Read Camera Lucida by Roland Barthes, and also image music text
Continue reading Photography: A Critical Introduction by Liz Wells, treat each chapter as if it were a lecture, and make notes as you go along
It’s been a challenging week for me on many levels’. I felt hurt and frustrated by a friend’s behaviour and, have had a professional organisation failed to keep their commitment, and two professionals involved in my care are leaving their posts.
I find it very difficult to be authentic and express my emotions in response to somebody’s behaviour. However, I had to say something this week so that O could remain true to myself and protect my self esteem. My friend’s behaviour isn’t the issue, it’s my feelings that I need to focus on. It doesn’t matter how you behave, that’s your choice and your right, so if I feel upset or hurt in response to your behaviour that’s my responsibility. My telling you how I feel doesn’t mean that you have to change your behaviour. As your behaviour is your responsibility you can choose whether to act differently, or continue to behave as you are. This means that you can remain true to yourself.
So this week I took responsibility for my emotions and spoke to my friend about how I was feeling with regards to our friendship. I did this in a manner that owned my feelings and didn’t blame her for my emotional reaction. In order to do this I needed to give myself a couple of days to allow my emotions to calm down and so that I could prepare what I wanted to say without it being an attack on her. It would have been so easy to react but that would have been damaging to both her and myself (There have been recent news stories about students trying to get their lecturers sacked because they have differences of opinion. This behaviour is completely inappropriate because it apportions blame rather than taking responsibility for your thoughts and feelings, it’s also very arrogant and self righteous).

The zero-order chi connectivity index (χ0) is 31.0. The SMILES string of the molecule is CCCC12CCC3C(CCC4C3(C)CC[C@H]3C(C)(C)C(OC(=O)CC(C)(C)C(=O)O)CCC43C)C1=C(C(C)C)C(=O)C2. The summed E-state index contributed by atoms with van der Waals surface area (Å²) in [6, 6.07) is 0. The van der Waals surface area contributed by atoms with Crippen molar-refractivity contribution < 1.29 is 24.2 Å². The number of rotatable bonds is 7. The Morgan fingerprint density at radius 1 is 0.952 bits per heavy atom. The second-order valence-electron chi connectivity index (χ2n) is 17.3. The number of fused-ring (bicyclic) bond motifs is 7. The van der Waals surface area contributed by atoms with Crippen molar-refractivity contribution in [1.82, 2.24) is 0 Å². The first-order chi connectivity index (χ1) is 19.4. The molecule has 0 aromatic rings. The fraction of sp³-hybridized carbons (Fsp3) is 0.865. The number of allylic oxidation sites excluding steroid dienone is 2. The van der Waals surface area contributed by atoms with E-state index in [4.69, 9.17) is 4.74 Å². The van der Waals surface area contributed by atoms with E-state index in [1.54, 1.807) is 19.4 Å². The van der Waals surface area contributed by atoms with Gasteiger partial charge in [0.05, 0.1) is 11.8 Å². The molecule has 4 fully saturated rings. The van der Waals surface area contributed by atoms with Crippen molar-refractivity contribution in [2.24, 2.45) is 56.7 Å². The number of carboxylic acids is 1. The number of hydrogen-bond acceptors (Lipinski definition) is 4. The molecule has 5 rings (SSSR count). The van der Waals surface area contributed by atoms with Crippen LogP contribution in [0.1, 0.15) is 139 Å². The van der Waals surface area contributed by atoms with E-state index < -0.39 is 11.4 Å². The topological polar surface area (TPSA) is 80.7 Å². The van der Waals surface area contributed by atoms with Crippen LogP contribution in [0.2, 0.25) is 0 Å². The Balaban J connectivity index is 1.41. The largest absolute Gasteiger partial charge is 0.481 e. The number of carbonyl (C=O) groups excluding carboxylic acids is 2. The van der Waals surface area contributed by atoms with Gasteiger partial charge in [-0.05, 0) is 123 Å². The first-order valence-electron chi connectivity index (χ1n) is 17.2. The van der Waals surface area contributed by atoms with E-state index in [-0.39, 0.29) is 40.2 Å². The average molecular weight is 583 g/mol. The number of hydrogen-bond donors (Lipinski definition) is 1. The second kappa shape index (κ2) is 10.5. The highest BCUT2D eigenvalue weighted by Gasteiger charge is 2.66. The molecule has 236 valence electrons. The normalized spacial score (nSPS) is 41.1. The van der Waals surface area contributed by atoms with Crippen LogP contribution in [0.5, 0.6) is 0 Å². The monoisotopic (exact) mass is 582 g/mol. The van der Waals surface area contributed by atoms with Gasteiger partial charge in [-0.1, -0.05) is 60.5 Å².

With a professional organisation letting me down my approach is firmer, more descriptive and without emotional content. They have provided me with some software called Dragon Nuance, which is voice to text software, and am using this to write this blog today. They are currently training me how to use and make the most of this technique. I had an appointment with them which they failed to keep. I’m very pleased that in both instances I have been able to respond, to take responsibility for my thoughts and feelings without resorting to criticism or blaming them for how I feel.
My eating disorder therapist has been off work for several months,. We had an appointment this week, during which she informed me that she is changing role in two weeks and I won’t have a therapist until the new person is in post. On top of this, the junior psychiatrist that I have been working with whilst my therapist has been off sick, is moving onto a new rotation in two weeks and I’ll have to get used to a new doctor. My care coordinator is also changing. I feel quite vulnerable with having these three changes at the same time.
Acceptance is the answer, and the only way of responding to these changes I don’t like and that I feel unsafe with. So my response is to allow my vulnerability to be as it is, and to discuss this with my friends as often as I need to.
By Thursday afternoon my thoughts were along the lines of “what else is going to go wrong today?”. So I wrote a gratitude list and made a note of all the things that had happened during the day which I felt grateful for, I spoke with a friend, and my mood and thoughts improved. Making some macro photography also helped to keep me focused straight after my psychiatric appointment.